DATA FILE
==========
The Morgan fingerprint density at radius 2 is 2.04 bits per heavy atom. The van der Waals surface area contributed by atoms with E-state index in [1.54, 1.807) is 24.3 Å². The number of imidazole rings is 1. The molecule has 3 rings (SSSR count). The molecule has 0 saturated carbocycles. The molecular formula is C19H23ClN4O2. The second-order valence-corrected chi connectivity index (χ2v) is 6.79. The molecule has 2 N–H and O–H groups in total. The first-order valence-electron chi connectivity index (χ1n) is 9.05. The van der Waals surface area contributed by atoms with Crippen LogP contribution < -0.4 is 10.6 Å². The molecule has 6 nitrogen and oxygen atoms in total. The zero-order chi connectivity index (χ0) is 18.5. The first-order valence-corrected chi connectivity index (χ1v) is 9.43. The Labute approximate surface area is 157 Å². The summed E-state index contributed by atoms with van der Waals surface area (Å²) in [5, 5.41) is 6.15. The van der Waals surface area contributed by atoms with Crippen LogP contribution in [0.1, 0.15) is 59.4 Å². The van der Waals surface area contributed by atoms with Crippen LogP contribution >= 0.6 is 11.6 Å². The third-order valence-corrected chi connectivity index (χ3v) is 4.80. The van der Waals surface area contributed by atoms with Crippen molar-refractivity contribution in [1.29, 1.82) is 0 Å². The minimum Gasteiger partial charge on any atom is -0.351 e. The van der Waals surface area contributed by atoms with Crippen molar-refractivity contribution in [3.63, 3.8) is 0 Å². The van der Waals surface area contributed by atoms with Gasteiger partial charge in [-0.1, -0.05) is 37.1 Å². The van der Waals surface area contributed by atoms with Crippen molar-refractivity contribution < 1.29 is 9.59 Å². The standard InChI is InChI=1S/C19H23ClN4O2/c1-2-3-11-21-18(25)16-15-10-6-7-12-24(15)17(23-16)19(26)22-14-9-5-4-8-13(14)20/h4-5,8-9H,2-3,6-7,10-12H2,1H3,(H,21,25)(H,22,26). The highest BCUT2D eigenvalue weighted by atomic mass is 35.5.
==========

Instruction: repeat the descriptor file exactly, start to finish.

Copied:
The Morgan fingerprint density at radius 2 is 2.04 bits per heavy atom. The van der Waals surface area contributed by atoms with E-state index in [1.54, 1.807) is 24.3 Å². The number of imidazole rings is 1. The molecule has 3 rings (SSSR count). The molecule has 0 saturated carbocycles. The molecular formula is C19H23ClN4O2. The second-order valence-corrected chi connectivity index (χ2v) is 6.79. The molecule has 2 N–H and O–H groups in total. The first-order valence-electron chi connectivity index (χ1n) is 9.05. The van der Waals surface area contributed by atoms with Crippen LogP contribution < -0.4 is 10.6 Å². The molecule has 6 nitrogen and oxygen atoms in total. The zero-order chi connectivity index (χ0) is 18.5. The first-order valence-corrected chi connectivity index (χ1v) is 9.43. The Labute approximate surface area is 157 Å². The summed E-state index contributed by atoms with van der Waals surface area (Å²) in [5, 5.41) is 6.15. The van der Waals surface area contributed by atoms with Crippen LogP contribution in [0.1, 0.15) is 59.4 Å². The van der Waals surface area contributed by atoms with Crippen LogP contribution >= 0.6 is 11.6 Å². The third-order valence-corrected chi connectivity index (χ3v) is 4.80. The van der Waals surface area contributed by atoms with Crippen molar-refractivity contribution in [1.29, 1.82) is 0 Å². The minimum Gasteiger partial charge on any atom is -0.351 e. The van der Waals surface area contributed by atoms with Crippen molar-refractivity contribution in [3.63, 3.8) is 0 Å². The van der Waals surface area contributed by atoms with Gasteiger partial charge in [-0.1, -0.05) is 37.1 Å². The van der Waals surface area contributed by atoms with Crippen molar-refractivity contribution < 1.29 is 9.59 Å². The standard InChI is InChI=1S/C19H23ClN4O2/c1-2-3-11-21-18(25)16-15-10-6-7-12-24(15)17(23-16)19(26)22-14-9-5-4-8-13(14)20/h4-5,8-9H,2-3,6-7,10-12H2,1H3,(H,21,25)(H,22,26). The highest BCUT2D eigenvalue weighted by atomic mass is 35.5.